How much democracy does journalism need?
Faculty of Education and Arts
School of Communication and Arts/Centre for Research in Entertainment, Arts, Technology, Education and Communications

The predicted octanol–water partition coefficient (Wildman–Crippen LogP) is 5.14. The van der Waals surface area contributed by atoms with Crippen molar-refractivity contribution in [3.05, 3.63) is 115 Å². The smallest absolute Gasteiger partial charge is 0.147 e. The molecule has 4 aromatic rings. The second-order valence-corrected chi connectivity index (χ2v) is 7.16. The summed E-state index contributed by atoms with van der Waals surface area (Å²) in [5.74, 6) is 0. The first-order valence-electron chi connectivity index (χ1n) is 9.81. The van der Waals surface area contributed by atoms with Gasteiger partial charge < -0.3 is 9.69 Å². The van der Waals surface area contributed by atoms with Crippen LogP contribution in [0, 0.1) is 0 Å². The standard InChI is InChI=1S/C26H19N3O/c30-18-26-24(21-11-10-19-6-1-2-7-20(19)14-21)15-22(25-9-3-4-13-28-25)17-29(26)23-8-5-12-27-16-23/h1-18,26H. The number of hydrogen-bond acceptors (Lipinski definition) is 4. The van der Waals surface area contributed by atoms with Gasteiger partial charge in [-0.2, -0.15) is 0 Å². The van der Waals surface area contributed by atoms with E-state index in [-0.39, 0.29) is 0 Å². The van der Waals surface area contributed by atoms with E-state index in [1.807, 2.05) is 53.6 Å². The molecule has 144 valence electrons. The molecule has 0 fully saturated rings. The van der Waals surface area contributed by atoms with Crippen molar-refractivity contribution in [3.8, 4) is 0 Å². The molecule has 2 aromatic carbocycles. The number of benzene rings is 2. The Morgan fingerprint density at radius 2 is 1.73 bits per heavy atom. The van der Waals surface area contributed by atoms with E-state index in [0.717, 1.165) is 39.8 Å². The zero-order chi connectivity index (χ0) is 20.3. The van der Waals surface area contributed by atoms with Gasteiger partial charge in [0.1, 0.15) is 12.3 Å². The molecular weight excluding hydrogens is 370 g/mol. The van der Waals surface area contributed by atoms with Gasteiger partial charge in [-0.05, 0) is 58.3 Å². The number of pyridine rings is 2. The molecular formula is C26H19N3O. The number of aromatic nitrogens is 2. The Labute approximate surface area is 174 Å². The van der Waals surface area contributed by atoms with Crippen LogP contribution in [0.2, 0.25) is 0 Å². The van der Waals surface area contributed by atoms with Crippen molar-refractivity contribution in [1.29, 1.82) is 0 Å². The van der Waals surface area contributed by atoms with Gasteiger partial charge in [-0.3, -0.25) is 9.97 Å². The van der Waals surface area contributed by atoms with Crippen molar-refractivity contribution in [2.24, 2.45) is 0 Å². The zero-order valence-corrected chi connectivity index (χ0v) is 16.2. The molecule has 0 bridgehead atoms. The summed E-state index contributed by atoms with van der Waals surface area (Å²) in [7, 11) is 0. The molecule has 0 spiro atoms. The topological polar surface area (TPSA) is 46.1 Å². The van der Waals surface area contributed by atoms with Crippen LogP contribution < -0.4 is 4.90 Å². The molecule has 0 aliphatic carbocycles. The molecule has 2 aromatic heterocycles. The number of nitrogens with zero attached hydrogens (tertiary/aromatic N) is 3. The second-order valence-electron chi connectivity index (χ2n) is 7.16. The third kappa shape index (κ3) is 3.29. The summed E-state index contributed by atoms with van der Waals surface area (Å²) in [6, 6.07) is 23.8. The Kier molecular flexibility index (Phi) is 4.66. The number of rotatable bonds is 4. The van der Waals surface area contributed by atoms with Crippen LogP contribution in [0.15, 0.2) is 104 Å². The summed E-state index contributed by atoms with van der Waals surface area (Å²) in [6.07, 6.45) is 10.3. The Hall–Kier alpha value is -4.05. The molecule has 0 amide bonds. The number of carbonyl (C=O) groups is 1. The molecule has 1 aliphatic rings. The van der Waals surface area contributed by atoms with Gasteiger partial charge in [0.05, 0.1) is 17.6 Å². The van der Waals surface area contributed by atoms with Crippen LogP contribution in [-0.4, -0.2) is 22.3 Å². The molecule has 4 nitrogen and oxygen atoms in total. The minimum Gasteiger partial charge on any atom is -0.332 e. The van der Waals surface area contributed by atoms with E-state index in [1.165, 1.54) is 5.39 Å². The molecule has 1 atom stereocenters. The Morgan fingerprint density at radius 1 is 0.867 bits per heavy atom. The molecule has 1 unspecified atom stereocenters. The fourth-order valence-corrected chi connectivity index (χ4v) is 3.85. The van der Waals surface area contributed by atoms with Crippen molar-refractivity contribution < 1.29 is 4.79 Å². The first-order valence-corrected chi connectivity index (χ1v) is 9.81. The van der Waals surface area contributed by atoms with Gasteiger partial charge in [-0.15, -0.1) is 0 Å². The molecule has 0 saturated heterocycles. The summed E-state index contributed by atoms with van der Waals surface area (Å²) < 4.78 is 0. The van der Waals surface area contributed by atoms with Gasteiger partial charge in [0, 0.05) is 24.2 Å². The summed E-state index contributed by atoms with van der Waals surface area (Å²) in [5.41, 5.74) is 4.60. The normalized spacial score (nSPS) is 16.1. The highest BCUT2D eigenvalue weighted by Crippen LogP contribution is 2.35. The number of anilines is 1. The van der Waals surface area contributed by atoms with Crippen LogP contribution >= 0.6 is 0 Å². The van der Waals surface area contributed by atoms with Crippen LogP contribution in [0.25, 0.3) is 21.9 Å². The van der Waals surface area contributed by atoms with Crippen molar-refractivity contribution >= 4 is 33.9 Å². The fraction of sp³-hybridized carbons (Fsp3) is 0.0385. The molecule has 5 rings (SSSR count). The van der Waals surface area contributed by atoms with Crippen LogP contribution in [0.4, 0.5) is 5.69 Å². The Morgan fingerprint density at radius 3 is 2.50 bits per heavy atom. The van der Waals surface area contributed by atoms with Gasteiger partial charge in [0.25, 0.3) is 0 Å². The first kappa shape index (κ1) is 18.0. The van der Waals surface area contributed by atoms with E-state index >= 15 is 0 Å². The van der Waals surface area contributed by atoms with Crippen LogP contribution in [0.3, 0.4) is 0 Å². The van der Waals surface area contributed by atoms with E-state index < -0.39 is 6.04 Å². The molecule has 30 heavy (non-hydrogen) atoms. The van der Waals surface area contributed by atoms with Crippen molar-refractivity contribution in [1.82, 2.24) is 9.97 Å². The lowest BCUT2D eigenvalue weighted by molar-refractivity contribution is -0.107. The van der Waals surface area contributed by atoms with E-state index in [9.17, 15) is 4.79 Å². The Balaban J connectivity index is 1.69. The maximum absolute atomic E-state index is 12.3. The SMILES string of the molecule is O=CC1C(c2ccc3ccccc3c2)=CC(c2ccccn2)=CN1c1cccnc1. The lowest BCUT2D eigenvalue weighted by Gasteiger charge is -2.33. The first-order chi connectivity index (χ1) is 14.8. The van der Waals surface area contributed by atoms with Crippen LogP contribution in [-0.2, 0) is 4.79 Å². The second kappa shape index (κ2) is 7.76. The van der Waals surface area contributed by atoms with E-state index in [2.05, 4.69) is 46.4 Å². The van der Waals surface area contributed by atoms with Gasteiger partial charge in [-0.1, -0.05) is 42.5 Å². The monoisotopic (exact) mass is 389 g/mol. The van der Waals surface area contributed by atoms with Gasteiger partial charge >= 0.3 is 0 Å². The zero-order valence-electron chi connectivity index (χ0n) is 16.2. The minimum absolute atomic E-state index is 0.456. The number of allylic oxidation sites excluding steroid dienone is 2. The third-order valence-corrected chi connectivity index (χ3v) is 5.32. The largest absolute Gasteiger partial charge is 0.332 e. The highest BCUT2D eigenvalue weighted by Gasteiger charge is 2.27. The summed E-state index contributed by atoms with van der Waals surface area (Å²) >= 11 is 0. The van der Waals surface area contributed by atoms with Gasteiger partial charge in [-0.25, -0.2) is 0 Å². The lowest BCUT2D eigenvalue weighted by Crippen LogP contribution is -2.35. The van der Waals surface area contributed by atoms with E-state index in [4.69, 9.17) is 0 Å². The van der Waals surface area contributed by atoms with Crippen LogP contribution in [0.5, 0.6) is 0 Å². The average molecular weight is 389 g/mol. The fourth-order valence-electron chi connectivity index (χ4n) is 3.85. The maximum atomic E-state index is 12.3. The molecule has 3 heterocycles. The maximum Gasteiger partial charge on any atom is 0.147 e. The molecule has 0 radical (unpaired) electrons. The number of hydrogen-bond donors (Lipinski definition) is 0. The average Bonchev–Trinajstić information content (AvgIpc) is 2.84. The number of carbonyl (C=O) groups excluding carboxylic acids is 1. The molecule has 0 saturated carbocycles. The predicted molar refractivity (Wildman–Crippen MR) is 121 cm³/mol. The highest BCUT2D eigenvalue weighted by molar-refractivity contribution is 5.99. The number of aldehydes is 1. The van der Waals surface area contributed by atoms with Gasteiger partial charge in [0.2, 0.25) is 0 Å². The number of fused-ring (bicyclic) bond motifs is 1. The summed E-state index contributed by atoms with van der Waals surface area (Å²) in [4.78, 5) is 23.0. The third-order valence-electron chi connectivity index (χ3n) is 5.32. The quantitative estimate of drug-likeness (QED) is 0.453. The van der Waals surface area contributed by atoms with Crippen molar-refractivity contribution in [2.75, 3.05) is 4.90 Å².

In posing the question 'How much democracy does journalism need?', much depends on the definition of journalism. This article suggests that journalism should be viewed not in terms of media systems but instead using journalism practice as the main frame of reference, as this allows for an appreciation of journalism beyond the confines of western democratic countries. The analysis of historical and current examples shows that journalism offering accurate and verified information resting on independent news judgement also happens in places that are deemed semi- or non-democratic. This article argues that it is not the political form of democracy that is essential to journalism but the freedom of expression and relative journalistic autonomy afforded to media workers. Democracies, as compellingly shown in recent years, may offer the legal framework for freedom of speech but they do not offer protection for journalistic services which have to be largely financed privately. The dependency on media owners is no less in many democratic nations than it is in non-democratic countries. Most importantly, journalism needs supporters who see value in independent information provision and credible news judgement.